14. Gavva NR, Klionsky L, Qu Y, Shi L, Tamir R, Edenson S, Zhang TJ, Viswanadhan VN, Toth A, Pearce LV, Vanderah TW, Porreca F, Blumberg PM, Lile J, Sun Y, Wild K, Louis JC, Treanor JJ (2004) Molecular determinants of vanilloid sensitivity in TRPV1. J Biol Chem 279  :  20283–20295PubMedCrossRefGoogle Scholar
  15. Gottlieb P, Folgering J, Maroto R, Raso A, Wood TG, Kurosky A, Bowman C, Bichet D, Patel A, Sachs F, Martinac B, Hamill OP, Honore E (2008) Revisiting TRPC1 and TRPC6 mechanosensitivity. Pflugers Arch 455  :  1097–1103PubMedCrossRefGoogle Scholar
  16. Grimm C, Kraft R, Sauerbruch S, Schultz G, Harteneck C (2003) Molecular and functional characterization of the melastatin-related cation channel TRPM3. J Biol Chem 278  :  21493–21501PubMedCrossRefGoogle Scholar
  17. Hanaoka K, Qian F, Boletta A, Bhunia AK, Piontek K, Tsiokas L, Sukhatme VP, Guggino WB, Germino GG (2000) Co-assembly of polycystin-1 and -2 produces unique cation-permeable currents. Nature 408  :  990–994PubMedCrossRefGoogle Scholar
  18. Hardie RC, Minke B (1992) The trp gene is essential for a light-activated Ca2+ channel in Drosophila photoreceptors. Neuron 8  :  643–651PubMedCrossRefGoogle Scholar
  19. Hernandez M, Burillo SL, Crespo MS, Nieto ML (1998) Secretory phospholipase A2 activates the cascade of mitogen-activated protein kinases and cytosolic phospholipase A2 in the human astrocytoma cell line 1321N1. J Biol Chem 273  :  606–612PubMedCrossRefGoogle Scholar
  20. Hill K, Schaefer M (2007) TRPA1 is differentially modulated by the amphipathic molecules trinitrophenol and chlorpromazine. J Biol Chem 282  :  7145–7153PubMedCrossRefGoogle Scholar
  21. Honore E (2007) The neuronal background K2P channels: focus on TREK1. Nat Rev Neurosci 8  :  251–261PubMedCrossRefGoogle Scholar
  22. Howard J, Bechstedt S (2004) Hypothesis: a helix of ankyrin repeats of the NOMPC-TRP ion channel is the gating spring of mechanoreceptors. Curr Biol 14  :  R224–R226PubMedCrossRefGoogle Scholar
  23. Huber TB, Schermer B, Muller RU, Hohne M, Bartram M, Calixto A, Hagmann H, Reinhardt C, Koos F, Kunzelmann K, Shirokova E, Krautwurst D, Harteneck C, Simons M, Pavenstadt H, Kerjaschki D, Thiele C, Walz G, Chalfie M, Benzing T (2006) Podocin and MEC-2 bind cholesterol to regulate the activity of associated ion channels. Proc Natl Acad Sci USA 103  :  17079–17086PubMedCrossRefGoogle Scholar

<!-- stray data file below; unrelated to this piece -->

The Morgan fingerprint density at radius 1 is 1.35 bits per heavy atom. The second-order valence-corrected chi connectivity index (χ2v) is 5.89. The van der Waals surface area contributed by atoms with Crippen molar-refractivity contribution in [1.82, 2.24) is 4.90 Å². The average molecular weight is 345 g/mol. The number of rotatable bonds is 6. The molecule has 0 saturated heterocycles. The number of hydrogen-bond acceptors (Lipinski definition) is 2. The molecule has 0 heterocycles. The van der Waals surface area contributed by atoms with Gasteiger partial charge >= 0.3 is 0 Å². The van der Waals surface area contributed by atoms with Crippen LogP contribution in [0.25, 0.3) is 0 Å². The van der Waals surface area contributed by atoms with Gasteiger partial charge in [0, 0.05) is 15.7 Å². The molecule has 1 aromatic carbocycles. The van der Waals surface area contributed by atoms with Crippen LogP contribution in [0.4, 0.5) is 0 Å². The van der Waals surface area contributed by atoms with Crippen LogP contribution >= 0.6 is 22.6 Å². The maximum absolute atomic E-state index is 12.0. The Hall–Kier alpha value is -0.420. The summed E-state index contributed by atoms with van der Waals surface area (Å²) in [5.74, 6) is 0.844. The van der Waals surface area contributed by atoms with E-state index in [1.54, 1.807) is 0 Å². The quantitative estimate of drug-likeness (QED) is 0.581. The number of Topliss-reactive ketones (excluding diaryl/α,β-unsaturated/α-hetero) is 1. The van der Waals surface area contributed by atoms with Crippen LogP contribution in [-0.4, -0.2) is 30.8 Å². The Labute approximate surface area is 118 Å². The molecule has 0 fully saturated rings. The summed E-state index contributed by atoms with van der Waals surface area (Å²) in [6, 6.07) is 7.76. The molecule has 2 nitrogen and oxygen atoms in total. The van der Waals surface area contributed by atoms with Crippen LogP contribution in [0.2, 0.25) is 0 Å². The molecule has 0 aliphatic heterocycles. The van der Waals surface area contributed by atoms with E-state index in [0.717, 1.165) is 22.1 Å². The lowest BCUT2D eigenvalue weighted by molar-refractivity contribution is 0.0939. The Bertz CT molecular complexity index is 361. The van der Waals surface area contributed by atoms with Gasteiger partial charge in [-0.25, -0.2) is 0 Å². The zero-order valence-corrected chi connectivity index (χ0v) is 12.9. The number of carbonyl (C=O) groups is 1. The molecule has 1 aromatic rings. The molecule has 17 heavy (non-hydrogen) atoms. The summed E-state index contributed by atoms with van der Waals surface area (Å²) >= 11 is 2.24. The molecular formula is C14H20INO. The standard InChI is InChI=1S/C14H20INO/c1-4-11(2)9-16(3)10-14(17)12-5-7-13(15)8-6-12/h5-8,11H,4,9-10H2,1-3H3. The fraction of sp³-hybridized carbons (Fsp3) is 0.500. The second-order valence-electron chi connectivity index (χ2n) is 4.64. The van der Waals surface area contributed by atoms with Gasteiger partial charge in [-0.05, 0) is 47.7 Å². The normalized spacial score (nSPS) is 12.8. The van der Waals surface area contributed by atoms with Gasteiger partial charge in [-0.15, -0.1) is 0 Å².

24. Igarashi P, Somlo S (2002) Genetics and pathogenesis of polycystic kidney disease. J Am Soc Nephrol 13  :  2384–2398PubMedCrossRefGoogle Scholar
  25. Iwata Y, Katanosaka Y, Arai Y, Komamura K, Miyatake K, Shigekawa M (2003) A novel mechanism of myocyte degeneration involving the Ca2+-permeable growth factor-regulated channel. J Cell Biol 161  :  957–967PubMedCrossRefGoogle Scholar
  26. Kindt KS, Viswanath V, Macpherson L, Quast K, Hu H, Patapoutian A, Schafer WR (2007) Caenorhabditis elegans TRPA-1 functions in mechanosensation. Nat Neurosci 10  :  568–577PubMedCrossRefGoogle Scholar
  27. Kottgen M, Buchholz B, Garcia-Gonzalez MA, Kotsis F, Fu X, Doerken M, Boehlke C, Steffl D, Tauber R, Wegierski T, Nitschke R, Suzuki M, Kramer-Zucker A, Germino GG, Watnick T, Prenen J, Nilius B, Kuehn EW, Walz G (2008) TRPP2 and TRPV4 form a polymodal sensory channel complex. J Cell Biol 182  :  437–447PubMedCrossRefGoogle Scholar
  28. Koulen P, Cai Y, Geng L, Maeda Y, Nishimura S, Witzgall R, Ehrlich BE, Somlo S (2002) Polycystin-2 is an intracellular calcium release channel. Nat Cell Biol 4  :  191–197PubMedCrossRefGoogle Scholar
  29. Kwan KY, Allchorne AJ, Vollrath MA, Christensen AP, Zhang DS, Woolf CJ, Corey DP (2006) TRPA1 contributes to cold, mechanical, and chemical nociception but is not essential for hair-cell transduction. Neuron 50  :  277–289PubMedCrossRefGoogle Scholar
  30. Launay P, Cheng H, Srivatsan S, Penner R, Fleig A, Kinet JP (2004) TRPM4 regulates calcium oscillations after T cell activation. Science 306  :  1374–1377PubMedCrossRefGoogle Scholar
  31. Liedtke W, Friedman JM (2003) Abnormal osmotic regulation in trpv4−/− mice. Proc Natl Acad Sci USA 100  :  13698–13703PubMedCrossRefGoogle Scholar